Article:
This judgment was recently relied upon in the matter of Commissioner of Central Excise vs. Madhan Agro Industries (I) Private Limited, 2018. The dispute was regarding classification of coconut oil in packaging of different sizes as also inscription on the product between “edible oil” vs. “hair oil”, both of which products are classified separately and also have different tax percentages.

The assessee’s product did not have any inscription indicating that the product was being used as hair oil and they were claiming a tax bracket applicable on coconut oil. The assessee even pleaded that in the absence of any proof that the product was to be used on hair and simply because the packaging was smaller, they could not fall under the tax bracket for hair oil. The Supreme Court made an observation that the issue of registered trade mark and classification for the purpose of levy of tax are unrelated to each other and that registration of a trade mark under any particular class cannot be determinative of the classification of the product for tax purposes. The Court held in the favour of the assessee since the product packaging did not specifically mention that the oil was to be used specifically as hair oil. The Court made an additional observation that the assessee had, in addition to securing registrations for hair oil, also had registrations for edible oil. As this was a divided judgment, the Judges decided to put up the issue before the Chief Justice of India.

Comparison under trade mark provisions at times entails drawing parallels from other legislations to understand the scope of goods and their technical characteristic, however, many times, the possibility of confusion may be so high that goods may still be considered similar.

In another interesting judgment of Alpine Industries vs Collector Of Central Excise, 2003, the question before the court was whether Alpine’s product under the trade name “Lip Salve” is a “preparation for care of skin” or a “medicament”. Both these products are classified separately under the Central Excise Tariff Act as also under the Trade Marks Act. Alpine, of course, claim exemption and claimed that its product was a “medicament”.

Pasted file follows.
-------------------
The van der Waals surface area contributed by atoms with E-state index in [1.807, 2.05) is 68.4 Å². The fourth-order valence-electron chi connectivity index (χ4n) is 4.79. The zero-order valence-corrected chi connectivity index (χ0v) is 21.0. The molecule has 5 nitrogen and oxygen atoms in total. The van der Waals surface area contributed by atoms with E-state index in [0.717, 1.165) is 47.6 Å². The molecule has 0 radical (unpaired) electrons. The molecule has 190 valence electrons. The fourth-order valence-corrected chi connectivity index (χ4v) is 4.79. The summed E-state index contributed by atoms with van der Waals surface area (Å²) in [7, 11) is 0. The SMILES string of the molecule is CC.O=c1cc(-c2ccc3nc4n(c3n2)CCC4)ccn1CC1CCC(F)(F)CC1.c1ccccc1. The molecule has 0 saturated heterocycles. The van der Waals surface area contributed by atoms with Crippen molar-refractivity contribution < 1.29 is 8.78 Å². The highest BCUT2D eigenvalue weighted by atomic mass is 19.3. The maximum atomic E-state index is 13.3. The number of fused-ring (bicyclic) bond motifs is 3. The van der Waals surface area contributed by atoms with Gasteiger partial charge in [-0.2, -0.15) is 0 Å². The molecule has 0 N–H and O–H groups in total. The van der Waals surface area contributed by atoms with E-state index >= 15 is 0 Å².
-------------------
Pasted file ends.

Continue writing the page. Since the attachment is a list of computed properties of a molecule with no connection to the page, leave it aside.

Various precedents under trade marks law do give precedence to the fact that if the nature of the product is sophisticated, the test of average person’s assessment can be done away with. However, classification under the Central Excise Tariff Act indicates that products have to be understood basis their popular meaning. The Court relied on the assessment made by the Tribunal by indicating that it is a matter of common knowledge that chapping of lips occurs because of dryness in the air and cold weather and is not necessarily limited to places with high altitudes as Alpine had mentioned in its literature that product is supplied to soldiers posted in high altitude areas and that the product was manufactured in accordance with Defence Services Specifications. The Court also relied on the Baidyanath judgment and specifically indicated that ‘ordinarily a medicine is prescribed by a medical practitioner and it is used for a limited time and not every day unless it is so prescribed to deal with a specific disease like diabetes.” The Court outrightly applied the “Commercial Parlance Theory” and classified the product as a “preparation for care of skin” and not as a medicament.

This is interesting as this creates a demarcation between cosmetic products falling under class 03 as opposed to medicinal products which fall under class 05 as per the trade marks classification, which, on many occasions have been considered as overlapping classes. 

An analysis of the above again raises the point that while products could be categorised very differently for taxation purposes, under the trade mark principles, parallels between sweetmeats and confectionary could be very easily drawn especially in a country like India, where at a sweetmeat shop, it is not uncommon to buy bakery products or chocolates too.